The past year has been a roller coaster in the sound design and film industry, with new technologies and formats changing how we look at the world of audio. Next year, it won’t be slowing down. From virtual reality to the growing theme of authenticity in the stock music industry, these are the five trends that we think will rule the sounds of 2017.
1. Sound Editing for 360 VR and VR Video
The biggest news for the media industry right now has been the breakthrough of virtual reality and 360 degree video into the mainstream. Although tech enthusiasts and media experts have been touting the arrival of immersive, 360 degree media for several years, we’ve recently seen a number of significant milestones. YouTube and Facebook began hosting 360 videos, Adobe Premiere now supports VR editing, and our own sister site—and Storyblocks Video—announced the arrival of the first ever 360 and 3D stock footage.
Of course, while there’s been a lot of emphasis on what VR means for visual storytelling, these new technologies have also meant a significant change in the way filmmakers, editors, and producers think about sound design in their projects.
We interviewed animator and long-time AudioBlocks member Peter Spence about how VR and 360 degree technologies are changing the world of sound editing. Spence’s biggest takeaway for filmmakers and sound editors is that VR requires a new approach to the storytelling space:
“Creating 360 videos is more like a theater experience than traditional film. To steer the audience, subtle visual trikes have to be used instead of jump cups. The audio has to match that.”
Cool Sound FX for VR Sound Design
2. Music for YouTube and Mobile
YouTube has revolutionized the way we produce and distribute video, empowering millions of self-made filmmakers and series creators to connect with global audiences, including a brand new generation of video bloggers and YouTube influencers. Although YouTube has been a dominant player in the media industry for years, 2016 saw a number of YouTube celebrities crossing over from the small screen to the big time, with even more breakthroughs expected in 2017.
The stakes and potential opportunities for YouTube success have never been more clear. Popular YouTubers Hannah Hart and Grace Helbig recently starred in the comedy Dirty 30 while Issa Rae, creator of the popular YouTube show Awkward Black Girl, launched her new show Insecure on HBO—which has already gotten a full renewal order for 2017.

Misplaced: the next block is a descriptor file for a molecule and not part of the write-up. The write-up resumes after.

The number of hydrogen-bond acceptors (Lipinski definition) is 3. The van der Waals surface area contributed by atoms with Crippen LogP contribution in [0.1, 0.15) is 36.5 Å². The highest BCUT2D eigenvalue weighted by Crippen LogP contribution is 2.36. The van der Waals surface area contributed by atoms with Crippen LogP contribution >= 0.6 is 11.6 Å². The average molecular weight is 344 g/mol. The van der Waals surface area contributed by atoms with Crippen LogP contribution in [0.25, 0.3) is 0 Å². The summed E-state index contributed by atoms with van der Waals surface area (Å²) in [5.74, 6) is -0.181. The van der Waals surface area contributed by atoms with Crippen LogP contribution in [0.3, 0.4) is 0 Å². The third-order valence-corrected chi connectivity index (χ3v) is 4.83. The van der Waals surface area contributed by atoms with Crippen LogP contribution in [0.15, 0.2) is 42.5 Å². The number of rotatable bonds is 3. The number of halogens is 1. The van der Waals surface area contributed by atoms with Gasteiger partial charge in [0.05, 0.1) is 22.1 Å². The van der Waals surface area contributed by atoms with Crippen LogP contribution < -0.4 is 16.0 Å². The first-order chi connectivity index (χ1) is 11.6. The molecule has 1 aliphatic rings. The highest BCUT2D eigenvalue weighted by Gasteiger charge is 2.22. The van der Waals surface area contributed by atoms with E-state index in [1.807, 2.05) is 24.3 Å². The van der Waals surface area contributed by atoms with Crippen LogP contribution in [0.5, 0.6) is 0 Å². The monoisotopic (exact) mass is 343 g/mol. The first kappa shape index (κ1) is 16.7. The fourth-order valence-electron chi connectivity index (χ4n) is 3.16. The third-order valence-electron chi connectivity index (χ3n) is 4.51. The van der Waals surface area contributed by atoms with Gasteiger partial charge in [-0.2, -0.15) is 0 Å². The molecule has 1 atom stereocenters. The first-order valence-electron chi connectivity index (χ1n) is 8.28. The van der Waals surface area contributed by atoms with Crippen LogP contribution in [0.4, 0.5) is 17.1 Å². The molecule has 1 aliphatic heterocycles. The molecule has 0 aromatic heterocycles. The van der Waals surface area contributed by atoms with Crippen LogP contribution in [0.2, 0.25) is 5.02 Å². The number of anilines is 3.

Of course, the majority of YouTube producers operate with small or nonexistent budgets, which is why we’ve chosen to highlight the best stock music tracks for YouTube, including awesome intros and outros.
Great Music Tracks for YouTube
3. Rebirth of Radio
From Serial and Radiolab to How Did this Get Made? and Startup, podcasts are here to stay and only gaining in popularity. Harkening back to the Golden Age of Radio, this recent re-emergence in audio-only media has highlighted the important role that sound editing plays in effective storytelling.
A podcast’s theme music is essential for branding and setting the scene, and a fitting intro provides either the emotional grip or levity that podcasters rely on when developing an initial rapport with listeners. Podcasts also employ subtler uses of sound, including foley effects and music tracks that provide listeners with emotional cues. A rhythmic beat can build tension as the plot thickens, or a gentle musical ambiance creates a clean segue between segments in a program.
For more on the important role that audio effects and music play in podcast editing, check out our Ultimate Podcast Toolkit.
4. Blockbuster Spectacle at Indie Scale
The year’s biggest blockbusters pulled no punches, literally or figuratively, when it came to producing loud, bombastic, and dazzling spectacles. Meanwhile, the majority of the films named as likely contenders for the 2017 Academy Awards—Arrival, La La Land, or Hacksaw Ridge, to name just a few—forefront both the psychologically surreal and the spectacular.
Yet not all of these films had large production budgets. Deadpool’s budget was infamously cut by $7M at the last minute, while this year’s favorite for the comedy/musical genre, La La Land, was made for only $30M, a relatively small price tag for a major box office headliner. When producers and sound designers have to tighten their belts, stock audio sound effects and music are often one of the first places they turn.
Spectacular Stock Audio for Blockbuster Projects
5. Authentic Stock Music from Real Artists
Realism and authenticity have been two of the biggest bywords of the last few months, and they’re only gaining steam going into 2017. This has been especially true for the production and advertising industries. In an oversaturated media market, people are inundated with trite and overly cliched stock music. With so much literal noise, it can be hard to capture an audience’s attention and effectively communicate your story or message.
Enter authenticity. Using stock music from real artists and bands with themes that resonate with audiences, filmmakers, storytellers, and marketers all have the opportunity to connect at a different level. Stock music that sounds more like something heard on the radio or at a local artists’ showcase, and a lot less like elevator music, is an important way to stand out from the crowd. That’s why over the past year we’ve grown our library by hundreds of new or exclusive music tracks from professional artists.